Service Level Agreements: Summing Up

For the past two weeks we have been discussing the value of service level agreements, or SLAs. There has been a large response to the questionnaire I distributed, and I now want to share some of the reactions and comments I have received and sum up this discussion. While almost all of the agencies and third-party recruiters who responded indicated that they use formal agreements with their clients, very few of the internal recruiting departments say they use service level agreements. This is too bad. Service level agreements have many benefits, as outlined last week, and they can help to improve how you are perceived by hiring managers, prevent massive cuts in staff and budget during crunch times, and provide the goals you need to earn bonuses. The organizations that use SLAs were overwhelmingly positive about the experience. I had phone conversations with many of those users, and they felt it was essential to their success to have these agreements. Other firms indicated that, although they do have goals established for their function, these goals are not put into a negotiated agreement, as they would be in an SLA. One person said, “No formal SLA is in effect. However, there are hiring metrics kept to establish goals.” My worry here is that probably no one but the recruiters know what these goals are ? or care. Hiring managers who have not been through some sort of negotiation over service levels and expectations will not care what your goals are. One firm I talked with uses a broad-based SLA ? more of an overall workforce plan. This can be quite effective as well. They said, “We establish the number of people that will be needed in the top of the funnel and determine where that candidate flow will come from (either advertisement, cold calling, or data mining) at a strategy meeting. From there, we build a deliverables schedule, and everyone at the strategy meeting commits to timelines.” If they include hiring managers and those responsible for projects, this firm really has the first step of creating an SLA. This person went on to say, “To some extent this arrangement is negotiated. Mostly we listen to all parties involved and come to an agreement. Rarely would I say it is a heavy-handed approach.” While it is not clear how the agreement is finally approved, what would make this a strong process would be to get everyone to sign a document agreeing to the negotiated outcomes. For those looking at a way to segue into an SLA process, this approach could be a good start. Putting an SLA together is a process and takes time and influencing skills. The first time around, though, is often an educational process. Each hiring manager has to be convinced that these agreements are worth the time spent in discussion and negotiation. Tying the costs of recruiting to your performance will get managers to listen. An Example of a Comprehensive SLA I recently had a long conversation with the director of staffing for an East Coast high-tech firm. He shared an extensive SLA document with me from his firm. It is comprehensive, covering eight separate areas:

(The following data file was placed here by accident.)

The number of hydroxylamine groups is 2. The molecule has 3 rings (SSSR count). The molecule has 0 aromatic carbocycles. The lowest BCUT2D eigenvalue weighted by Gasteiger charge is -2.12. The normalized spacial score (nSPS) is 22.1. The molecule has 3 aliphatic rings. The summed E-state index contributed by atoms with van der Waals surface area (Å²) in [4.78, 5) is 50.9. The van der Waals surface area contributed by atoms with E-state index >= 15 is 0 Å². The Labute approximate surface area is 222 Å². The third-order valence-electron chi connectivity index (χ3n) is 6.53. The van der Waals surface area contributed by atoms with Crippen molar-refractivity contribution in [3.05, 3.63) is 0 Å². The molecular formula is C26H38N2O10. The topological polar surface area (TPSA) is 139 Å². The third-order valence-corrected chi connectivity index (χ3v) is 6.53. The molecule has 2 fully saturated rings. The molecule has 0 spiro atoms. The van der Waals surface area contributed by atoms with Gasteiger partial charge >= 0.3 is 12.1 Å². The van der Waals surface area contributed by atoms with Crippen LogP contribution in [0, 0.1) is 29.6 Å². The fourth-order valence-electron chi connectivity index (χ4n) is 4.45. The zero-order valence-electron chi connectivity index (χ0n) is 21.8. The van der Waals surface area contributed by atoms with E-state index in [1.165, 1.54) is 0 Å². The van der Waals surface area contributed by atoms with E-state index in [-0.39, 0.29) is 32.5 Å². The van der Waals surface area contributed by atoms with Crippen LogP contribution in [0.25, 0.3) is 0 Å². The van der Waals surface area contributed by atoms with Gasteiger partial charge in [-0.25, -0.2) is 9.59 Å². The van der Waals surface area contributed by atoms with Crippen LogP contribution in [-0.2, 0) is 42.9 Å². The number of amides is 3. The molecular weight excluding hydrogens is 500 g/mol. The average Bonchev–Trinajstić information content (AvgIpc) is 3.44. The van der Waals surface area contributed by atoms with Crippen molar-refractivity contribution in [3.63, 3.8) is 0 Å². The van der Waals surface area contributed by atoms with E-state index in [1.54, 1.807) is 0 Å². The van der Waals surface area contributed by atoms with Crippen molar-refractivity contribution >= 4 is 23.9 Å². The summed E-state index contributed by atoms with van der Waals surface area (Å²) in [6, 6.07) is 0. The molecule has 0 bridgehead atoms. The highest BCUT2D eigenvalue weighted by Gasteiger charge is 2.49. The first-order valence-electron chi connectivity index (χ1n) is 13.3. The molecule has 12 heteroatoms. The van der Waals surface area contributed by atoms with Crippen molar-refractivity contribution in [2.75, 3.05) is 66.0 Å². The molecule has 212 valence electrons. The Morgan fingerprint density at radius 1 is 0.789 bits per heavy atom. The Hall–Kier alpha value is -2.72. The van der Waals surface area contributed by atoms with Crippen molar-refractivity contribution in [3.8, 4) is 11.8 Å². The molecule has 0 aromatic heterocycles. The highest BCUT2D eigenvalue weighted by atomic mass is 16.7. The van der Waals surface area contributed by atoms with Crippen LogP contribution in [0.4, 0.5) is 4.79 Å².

• Needs assessment
  • Article Continues Below
  • Statement of work (recruiting services timeline)
  • Cost estimates
  • Responsibility charts
  • QA measurements and metrics
  • Recruiting schedules
  • A chart of the recruiting organization
  • A list of recruiting roles